Old Time Music and Family Values at Cooder-White-Skaggs
NEW YORK—Cooder-White-Skaggs is a bluegrass/country super-group that came together at the suggestion of Rosanne Cash, who enlisted them to perform in her Carnegie Hall Perspectives series. The concert at Zankel Hall, which Cash introduced, was a night of dazzling instrumental virtuosity but also a testament to the artists’ musical predecessors as well as their religious faith and family bonds.
Sharon White is the singing star of the Whites and her father Buck White and sister Cheryl White joined the group on stage, Buck as a constant presence on piano and Cheryl occasionally joining in on vocals. Ricky Skaggs has been married to Sharon for more than 30 years, and the drummer Joachim Cooder is Ry Cooder’s son. The only one not related to any of the others was bass player Mark Fain.
Sharon played guitar throughout, but the fireworks were provided by Skaggs on mandolin and occasionally violin and Cooder on eight or nine guitars as well as banjo and mandolin. Buck’s piano was graceful throughout, whether in a barrelhouse style or in a more melodic vein. Skaggs sang in a high tenor while Cooder contributed the bass part.
In between numbers, the artists spoke about their connections to the music and earlier musicians. Skaggs announced at one point, “About the only thing newer than 1965 in this show is our bass player and our drummer.” Sharon said in her Southern drawl, “When you talk like this, you have to become a country singer.” Cooder reminisced about his childhood in California, where he fell in love with roots music by listening to it on the radio.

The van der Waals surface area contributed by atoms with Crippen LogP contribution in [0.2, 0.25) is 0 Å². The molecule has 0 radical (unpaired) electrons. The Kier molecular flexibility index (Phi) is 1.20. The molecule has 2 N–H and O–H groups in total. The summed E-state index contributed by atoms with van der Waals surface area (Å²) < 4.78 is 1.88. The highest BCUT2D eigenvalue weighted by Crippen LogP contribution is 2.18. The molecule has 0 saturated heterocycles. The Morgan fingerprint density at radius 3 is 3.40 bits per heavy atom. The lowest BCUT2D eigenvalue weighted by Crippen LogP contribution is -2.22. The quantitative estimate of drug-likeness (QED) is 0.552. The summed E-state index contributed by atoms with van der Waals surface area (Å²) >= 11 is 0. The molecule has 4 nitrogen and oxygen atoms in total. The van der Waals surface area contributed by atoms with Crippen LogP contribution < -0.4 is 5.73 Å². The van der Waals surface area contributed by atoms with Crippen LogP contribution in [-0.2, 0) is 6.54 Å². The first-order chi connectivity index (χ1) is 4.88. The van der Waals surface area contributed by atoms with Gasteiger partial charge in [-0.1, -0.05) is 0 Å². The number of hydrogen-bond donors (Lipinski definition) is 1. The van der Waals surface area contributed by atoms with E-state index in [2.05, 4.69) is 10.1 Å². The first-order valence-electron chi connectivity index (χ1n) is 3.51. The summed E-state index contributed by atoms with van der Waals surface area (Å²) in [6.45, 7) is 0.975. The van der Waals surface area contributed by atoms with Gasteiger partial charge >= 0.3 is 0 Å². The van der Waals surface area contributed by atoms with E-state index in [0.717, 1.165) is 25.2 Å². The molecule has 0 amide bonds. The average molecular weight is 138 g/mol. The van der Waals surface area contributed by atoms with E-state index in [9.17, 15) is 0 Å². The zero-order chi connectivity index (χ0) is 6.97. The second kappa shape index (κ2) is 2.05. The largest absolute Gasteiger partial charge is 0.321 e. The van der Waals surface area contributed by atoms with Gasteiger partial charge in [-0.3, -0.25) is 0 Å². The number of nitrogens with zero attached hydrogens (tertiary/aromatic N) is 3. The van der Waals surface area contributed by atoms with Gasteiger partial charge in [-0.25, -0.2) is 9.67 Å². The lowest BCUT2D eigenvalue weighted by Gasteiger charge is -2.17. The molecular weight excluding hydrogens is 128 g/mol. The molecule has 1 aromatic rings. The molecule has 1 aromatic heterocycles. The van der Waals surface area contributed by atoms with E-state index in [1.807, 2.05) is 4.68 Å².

While this concert was confined to American roots music, Cooder is extraordinarily eclectic and is also responsible for the award-winning “Buena Vista Social Club,” the album and film that created world-wide interest in Cuban music.
The program included a number of country gospel songs, starting with “The Family That Prays (Never Shall Part)” and ending in “Reunion in Heaven.” In between there was the catchy “Walking in Jerusalem (Just Like John)” and “Wait a little longer, King Jesus.” Blind Alfred Reed’s “You Must Unload” is a warning to “money loving Christians” with smelly cigars that they had better mend their ways if they want to get to heaven.
The group rocked the Delmore Brothers’s “Pan American Boogie” with a sterling piano solo from Buck White and “The Family Who Prays” from the Louvin Brothers, Sharon White’s favorite of the brother groups.
Before performing the Stanley Brother’s staple, “Over in the Gloryland,” Skaggs told a story stemming from the time as a teenager playing in Ralph Stanley’s band. The leader’s bus had broken down and because Skaggs was already at the venue, he was asked to fill in until Stanley arrived. However, Skaggs knew only the group’s material, so that by the time Stanley got there, Skaggs had already performed the group’s whole set list.
The music veered into country with a lilting “Tennessee Waltz,” Kitty Wells’s “Making Believe” and Hank Snow’s “A Fool Such as I.” Rosanne Cash came out to sing an emotional lead on her father Johnny Cash’s “I Still Miss Someone.”
Next up in the Perspective series is the soul group St. Paul and the Broken Bones at Zankel Hall on Jan. 15, 2016. Cash described the lead singer as a white James Brown. On Feb. 20, Rosanne Cash and her husband, co-writer and musical director John Leventhal, will perform their entire Grammy winning album, “The River & The Thread,” at Carnegie’s Stern Auditorium/Perelman Stage.
Barry Bassis has been a music, theater, and travel writer for over a decade for various publications.